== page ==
Analyzing Spread Football Picks With R

I’ve been making an effort to learn R for about a year. I have experimented with it on and off over the years, but this is first serious effort I’ve been making.

Whenever I am learning something, rather than just focusing on book examples, I try to come up with an example that is relevant to me and interesting. Doing that helps keep me motivated, and drives me to pick the things I want to know that are useful, and not just focus on the things that are revealed through examples. I would liken this to an experiment I heard a Khan Academy engineer talking about where students are exposed to various Logo drawings. Some of which have the source code available and some don’t. The ones without source serve as motivation and focus on principles that will build and challenge on what the student already knows.

In my case this means the following: if I’m going to work with Linear Models in R, I’m not just going to work with an example that lends itself to that data, but to be challenged to evaluate with variables might make a valid model and then test that fit with a critical eye.

In my case, I decided to try to not be the worst in my NFL Pick’em league this year. I usually do ok in the league, but I’m having a particularly bad year. The premise of the league is as follows. This league is only about picking game results, not like fantasy football. You pick every game each week, and you pick against the spread. The most correct picks win.

For those who don’t know what a spread is: it’s a gambling mechanism to get people to bet on both sides of a game. Bets are like stock purchases, you may not think about it every time you make a transaction but there needs to be someone taking a position on the other side. Many people assume the casino (or bookmaker) is taking the other position. They are trying not to take a position, they are really just a market-maker. The bookmaker attempts to make money by having a small profit margin (sometimes called overround) on the bets. In order to not take a position, they want as close to 50% of the betting population on each side of the bet. That way, each winner is paid using the losses of a loser. In order to accomplish that, they use a spread, or payout odds. In the case of a spread, they subtract a certain number of points from the favorite, to entice people to bet the underdog. If Denver plays Oakland, and the spread is Denver – 10, the bookmaker is saying that by subtracting 10 from Denver’s score, they think they will get an even market. If Denver wins by more than 10, the Denver betters are right. If they win by less than 10 or lose the game outright, the Oakland betters win. If Denver were to win by exactly 10, the bet is a push, and both sides get their original bet back.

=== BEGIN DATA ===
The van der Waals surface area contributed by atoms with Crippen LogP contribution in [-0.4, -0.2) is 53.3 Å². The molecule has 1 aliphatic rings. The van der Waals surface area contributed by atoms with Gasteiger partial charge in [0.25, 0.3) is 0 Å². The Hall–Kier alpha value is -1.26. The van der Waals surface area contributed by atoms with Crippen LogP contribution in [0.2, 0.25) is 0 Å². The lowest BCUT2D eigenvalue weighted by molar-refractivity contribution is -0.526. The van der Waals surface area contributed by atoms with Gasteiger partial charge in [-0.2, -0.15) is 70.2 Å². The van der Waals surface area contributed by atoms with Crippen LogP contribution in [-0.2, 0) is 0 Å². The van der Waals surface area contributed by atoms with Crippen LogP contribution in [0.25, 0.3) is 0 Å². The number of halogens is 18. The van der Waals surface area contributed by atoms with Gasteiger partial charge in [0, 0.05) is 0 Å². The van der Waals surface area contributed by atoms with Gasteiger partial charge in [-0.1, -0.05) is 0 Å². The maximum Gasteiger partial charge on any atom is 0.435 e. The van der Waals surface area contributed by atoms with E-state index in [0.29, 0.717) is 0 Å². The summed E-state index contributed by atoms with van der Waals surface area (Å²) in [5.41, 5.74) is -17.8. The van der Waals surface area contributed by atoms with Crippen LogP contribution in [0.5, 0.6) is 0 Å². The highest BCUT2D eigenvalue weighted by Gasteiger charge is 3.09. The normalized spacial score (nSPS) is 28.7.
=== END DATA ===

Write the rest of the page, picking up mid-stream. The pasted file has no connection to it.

Our league is not a gambling league in the sense of betting per game. You just pick all the games, and there is a prize at the end of the year for the most correct picks. It is run by a friend and I have been in the league for over 10 years now. So needless to say, I know the domain. Which in doing analysis is a huge leg-up. You can intuit pretty quickly if numbers look correct, or if a stat has meaning.

So the first step was to track results. I used google docs to keep track of my picks. It has an option to download spreadsheets as a csv file, which is a very friendly format for R to work with. If you want to try this with your picks, you can make a copy from here.

Now comes the R work. All the code is up on my github account. The first step was to get the data into a data frame, one of R’s most common structures. Picks.R does just that, and adds some calculated columns and gets calculates some general league trends. I wrote two functions condition_frequency and condition_percentage that can calculate almost all the required stats. They are functions that count the number of occurences of some condition, or a percentage. Both take functions for the condition, and can look at all picks, or be passed another function that is used to determine a subset to analyze. For instance, you can calculate the percentage of home teams that cover the spread when they are favored by passing a set condition that looks for results where the home team is favored, and a subset condition of the home team winning by more than the spread.


Describe.R writes a markdown file that can produce html to show league trends and personal trends. The result looks like: